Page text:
a lot of people don't remember is that at the time, after
Peter Cushing and Alec Guinness, Prowse was the most experienced
actor on the set of Star Wars. He's also right to condemn
Lucas's lack of any acknowledgement in Prowse being instrumental
in making a memorable screen villain lift off the page. While
a lot of people will probably argue that anyone could have
played Vader - it's just a big guy in a suit after all - I'd
argue that that's not the case. Anthony Daniels has been employed
for the latest Star Wars movies because he created
the walk and subtle movements of C3PO. The same surely can
be said of Prowse and his portrayal of Vader.
always had issues with the the fact that Prowse ever for one
second believed that his voice (with a heavy West County accent)
was ever going to be Vader's. For year's I joked about this.
That if Prowse had voiced Vader he would have sounded like
Viz's Farmer Palmer, delivering lines like: "Oi!
Gerr off my Death Star" or "Luke! I am you Father...
and your brother!" I can say this now, without fear of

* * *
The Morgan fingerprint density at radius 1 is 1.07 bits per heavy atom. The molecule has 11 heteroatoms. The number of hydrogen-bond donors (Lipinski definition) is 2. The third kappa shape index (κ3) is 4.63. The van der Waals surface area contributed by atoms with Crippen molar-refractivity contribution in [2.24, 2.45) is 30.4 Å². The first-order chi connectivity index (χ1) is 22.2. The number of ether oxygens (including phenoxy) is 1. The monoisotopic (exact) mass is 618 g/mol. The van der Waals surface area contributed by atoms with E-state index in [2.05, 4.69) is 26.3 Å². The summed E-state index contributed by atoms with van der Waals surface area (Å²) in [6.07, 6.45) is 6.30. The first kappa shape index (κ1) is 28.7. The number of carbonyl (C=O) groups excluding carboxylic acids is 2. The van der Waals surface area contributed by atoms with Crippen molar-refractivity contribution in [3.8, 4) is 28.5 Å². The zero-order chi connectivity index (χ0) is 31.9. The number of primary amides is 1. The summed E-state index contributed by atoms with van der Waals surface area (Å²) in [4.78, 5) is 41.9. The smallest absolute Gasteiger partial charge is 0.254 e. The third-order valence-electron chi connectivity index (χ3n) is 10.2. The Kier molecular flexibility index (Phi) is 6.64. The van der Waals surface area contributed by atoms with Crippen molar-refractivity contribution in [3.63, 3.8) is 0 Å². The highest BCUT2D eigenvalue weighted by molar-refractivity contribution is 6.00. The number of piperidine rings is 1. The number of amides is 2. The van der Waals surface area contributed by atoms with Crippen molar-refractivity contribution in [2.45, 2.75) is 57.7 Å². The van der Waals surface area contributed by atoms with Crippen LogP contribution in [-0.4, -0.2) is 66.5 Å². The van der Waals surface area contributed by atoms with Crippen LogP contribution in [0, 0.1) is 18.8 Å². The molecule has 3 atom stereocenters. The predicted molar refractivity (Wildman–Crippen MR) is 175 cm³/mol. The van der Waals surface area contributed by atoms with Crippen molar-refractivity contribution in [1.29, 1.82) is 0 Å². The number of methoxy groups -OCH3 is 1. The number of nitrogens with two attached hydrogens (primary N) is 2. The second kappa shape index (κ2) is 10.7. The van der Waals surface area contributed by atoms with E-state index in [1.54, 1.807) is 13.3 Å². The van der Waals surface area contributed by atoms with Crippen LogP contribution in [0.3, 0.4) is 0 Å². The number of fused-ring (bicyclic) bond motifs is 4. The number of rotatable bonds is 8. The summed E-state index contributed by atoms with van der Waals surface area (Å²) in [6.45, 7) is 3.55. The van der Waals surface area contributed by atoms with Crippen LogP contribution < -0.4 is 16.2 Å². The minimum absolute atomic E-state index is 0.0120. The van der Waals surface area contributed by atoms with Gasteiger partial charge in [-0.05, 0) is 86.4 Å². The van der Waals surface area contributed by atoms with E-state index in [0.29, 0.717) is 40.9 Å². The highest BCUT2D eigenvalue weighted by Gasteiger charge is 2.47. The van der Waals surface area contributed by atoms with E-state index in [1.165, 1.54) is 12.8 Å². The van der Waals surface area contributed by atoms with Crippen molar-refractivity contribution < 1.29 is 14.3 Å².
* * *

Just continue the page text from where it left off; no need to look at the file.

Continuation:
being lynched as I am now a resident of the West Country and
my grandfather, one of the most intelligent and funny men
I've ever known, was also a Lincolnshire farmer. But again,
Anthony Daniels provided the voice for C3PO and, hearing Prowse
put on a gruff voice for Vader on this audio release, I don't
see why he couldn't have provided Vader's voice.
also found it unbelievable that Fox's official Vader personal
appearances were not Prowse, but instead just a large guy
in the costume (as apparently Prowse would have been too expensive).
He is justifiably furious when he has to explain to fans that
the Vader they have met in the past was not him. And that,
having bought a scrawled autograph, they have been conned